Dumping ground

 
Last Updated: Saturday 04 July 2015 | 02:50:09 AM

more than 100,887 tonnes of hazardous and potentially hazardous wastes has entered India, in violation of a Supreme Court order. This was stated in a report complied by the Indian unit of Greenpeace, an international pressure group. Greenpeace has compiled the data, based on the government statistics for the year 1998-99. The Supreme Court, in 1997, had banned the export of hazardous and potentially hazardous waste, after Greenpeace reported that waste zinc ash containing high levels of heavy metals had been imported from Germany in 1995 by Bharat Zinc Limited, a waste recovery facility.

According to Greenpeace officials, the "go-ahead-and-dump-on-us" attitude of the ministry of environment and forests ( mef ) has lead to this problem. "Due to their lax attitude, and attempts to dilute the s upreme c ourt order by seeking entry for selected hazardous wastes, they have brought us back to square one as far as hazardous waste dumping in India is concerned," says Nityanand Jayaraman, Asia toxic campaigner of Greenpeace-India.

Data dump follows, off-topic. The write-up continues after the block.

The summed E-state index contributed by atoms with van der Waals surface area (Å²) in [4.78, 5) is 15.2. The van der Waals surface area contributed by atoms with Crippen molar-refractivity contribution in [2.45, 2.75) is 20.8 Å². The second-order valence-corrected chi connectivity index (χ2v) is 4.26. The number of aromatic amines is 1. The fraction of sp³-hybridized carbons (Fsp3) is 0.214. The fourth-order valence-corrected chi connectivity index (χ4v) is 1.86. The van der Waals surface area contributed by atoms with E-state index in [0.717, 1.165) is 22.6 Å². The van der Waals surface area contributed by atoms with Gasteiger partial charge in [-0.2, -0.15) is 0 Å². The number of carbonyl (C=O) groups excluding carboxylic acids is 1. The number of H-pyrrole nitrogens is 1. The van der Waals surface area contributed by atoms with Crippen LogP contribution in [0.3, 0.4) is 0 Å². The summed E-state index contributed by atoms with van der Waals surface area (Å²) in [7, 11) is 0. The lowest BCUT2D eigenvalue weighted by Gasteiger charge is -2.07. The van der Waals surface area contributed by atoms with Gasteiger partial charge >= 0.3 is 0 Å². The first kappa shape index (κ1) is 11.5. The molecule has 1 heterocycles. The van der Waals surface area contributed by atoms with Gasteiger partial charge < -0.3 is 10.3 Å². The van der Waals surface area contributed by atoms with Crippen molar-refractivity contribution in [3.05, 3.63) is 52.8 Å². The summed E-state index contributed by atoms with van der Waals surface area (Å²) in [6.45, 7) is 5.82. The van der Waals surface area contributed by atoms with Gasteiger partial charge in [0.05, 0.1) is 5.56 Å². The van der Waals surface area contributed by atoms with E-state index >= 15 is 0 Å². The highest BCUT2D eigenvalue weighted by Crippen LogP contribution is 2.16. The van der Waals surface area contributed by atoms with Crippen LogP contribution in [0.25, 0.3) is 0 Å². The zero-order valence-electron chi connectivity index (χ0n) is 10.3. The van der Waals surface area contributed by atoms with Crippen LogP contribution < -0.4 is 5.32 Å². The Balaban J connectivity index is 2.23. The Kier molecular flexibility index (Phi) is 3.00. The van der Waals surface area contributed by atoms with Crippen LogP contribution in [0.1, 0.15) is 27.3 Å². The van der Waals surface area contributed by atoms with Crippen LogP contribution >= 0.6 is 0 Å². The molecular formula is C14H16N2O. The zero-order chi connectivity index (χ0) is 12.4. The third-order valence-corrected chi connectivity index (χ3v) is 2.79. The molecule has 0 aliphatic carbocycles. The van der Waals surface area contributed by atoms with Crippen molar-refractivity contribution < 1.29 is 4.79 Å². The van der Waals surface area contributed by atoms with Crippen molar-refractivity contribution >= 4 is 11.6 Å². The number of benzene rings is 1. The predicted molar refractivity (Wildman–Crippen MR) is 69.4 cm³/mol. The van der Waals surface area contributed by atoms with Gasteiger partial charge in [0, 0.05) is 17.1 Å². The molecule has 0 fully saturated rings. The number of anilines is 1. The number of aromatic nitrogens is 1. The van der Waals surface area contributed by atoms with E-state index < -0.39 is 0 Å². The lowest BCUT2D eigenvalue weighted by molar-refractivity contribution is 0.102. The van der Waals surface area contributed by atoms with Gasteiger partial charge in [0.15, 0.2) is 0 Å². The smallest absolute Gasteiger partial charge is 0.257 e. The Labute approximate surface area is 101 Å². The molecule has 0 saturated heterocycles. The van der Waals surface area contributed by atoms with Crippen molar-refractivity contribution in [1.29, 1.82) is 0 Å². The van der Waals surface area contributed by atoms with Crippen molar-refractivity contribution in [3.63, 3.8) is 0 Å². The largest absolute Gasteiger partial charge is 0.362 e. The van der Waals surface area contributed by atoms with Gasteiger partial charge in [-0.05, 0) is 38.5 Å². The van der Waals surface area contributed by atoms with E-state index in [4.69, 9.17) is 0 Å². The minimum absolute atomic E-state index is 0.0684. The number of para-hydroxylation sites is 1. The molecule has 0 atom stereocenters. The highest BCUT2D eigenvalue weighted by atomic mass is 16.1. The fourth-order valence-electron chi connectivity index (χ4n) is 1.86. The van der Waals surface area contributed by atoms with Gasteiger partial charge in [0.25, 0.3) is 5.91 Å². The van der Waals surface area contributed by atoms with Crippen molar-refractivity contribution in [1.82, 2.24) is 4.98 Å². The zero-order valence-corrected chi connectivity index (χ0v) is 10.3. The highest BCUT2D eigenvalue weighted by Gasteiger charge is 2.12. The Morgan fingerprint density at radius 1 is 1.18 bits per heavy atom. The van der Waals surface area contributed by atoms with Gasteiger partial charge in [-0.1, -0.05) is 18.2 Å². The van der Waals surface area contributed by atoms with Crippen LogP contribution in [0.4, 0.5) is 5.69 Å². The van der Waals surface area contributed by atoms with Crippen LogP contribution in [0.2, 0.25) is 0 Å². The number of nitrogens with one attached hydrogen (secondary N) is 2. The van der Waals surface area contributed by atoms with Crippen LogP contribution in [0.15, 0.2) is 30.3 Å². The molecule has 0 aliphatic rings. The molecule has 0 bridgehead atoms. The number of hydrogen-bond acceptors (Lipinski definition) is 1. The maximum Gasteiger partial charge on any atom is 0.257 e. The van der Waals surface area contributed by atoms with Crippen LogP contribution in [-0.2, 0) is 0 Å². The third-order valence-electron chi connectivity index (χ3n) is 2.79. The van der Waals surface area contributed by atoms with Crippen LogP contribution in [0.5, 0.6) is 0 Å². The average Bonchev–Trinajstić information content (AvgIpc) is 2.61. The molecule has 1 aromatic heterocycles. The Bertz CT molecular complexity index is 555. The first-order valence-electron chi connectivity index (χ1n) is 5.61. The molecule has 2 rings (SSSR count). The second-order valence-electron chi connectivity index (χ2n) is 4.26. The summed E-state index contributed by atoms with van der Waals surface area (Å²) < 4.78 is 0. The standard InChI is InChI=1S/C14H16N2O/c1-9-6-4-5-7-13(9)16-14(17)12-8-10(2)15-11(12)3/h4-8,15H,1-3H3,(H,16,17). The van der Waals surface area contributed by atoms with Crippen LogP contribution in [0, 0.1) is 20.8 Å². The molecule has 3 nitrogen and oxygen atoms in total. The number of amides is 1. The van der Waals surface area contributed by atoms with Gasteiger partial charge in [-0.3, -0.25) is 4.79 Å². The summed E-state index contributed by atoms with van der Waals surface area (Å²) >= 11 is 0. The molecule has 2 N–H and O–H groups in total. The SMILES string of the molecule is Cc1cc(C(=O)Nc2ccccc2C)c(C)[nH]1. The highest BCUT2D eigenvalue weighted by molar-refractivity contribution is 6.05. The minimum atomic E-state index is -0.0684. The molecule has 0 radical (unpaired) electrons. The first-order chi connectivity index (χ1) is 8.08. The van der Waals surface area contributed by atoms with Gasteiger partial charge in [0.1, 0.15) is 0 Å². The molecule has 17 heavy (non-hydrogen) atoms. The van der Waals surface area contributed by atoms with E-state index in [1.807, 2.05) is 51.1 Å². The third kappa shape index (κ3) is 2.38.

Subscribe to Weekly Newsletter :
We are a voice to you; you have been a support to us. Together we build journalism that is independent, credible and fearless. You can further help us by making a donation. This will mean a lot for our ability to bring you news, perspectives and analysis from the ground so that we can make change together.

Comments are moderated and will be published only after the site moderator’s approval. Please use a genuine email ID and provide your name. Selected comments may also be used in the ‘Letters’ section of the Down To Earth print edition.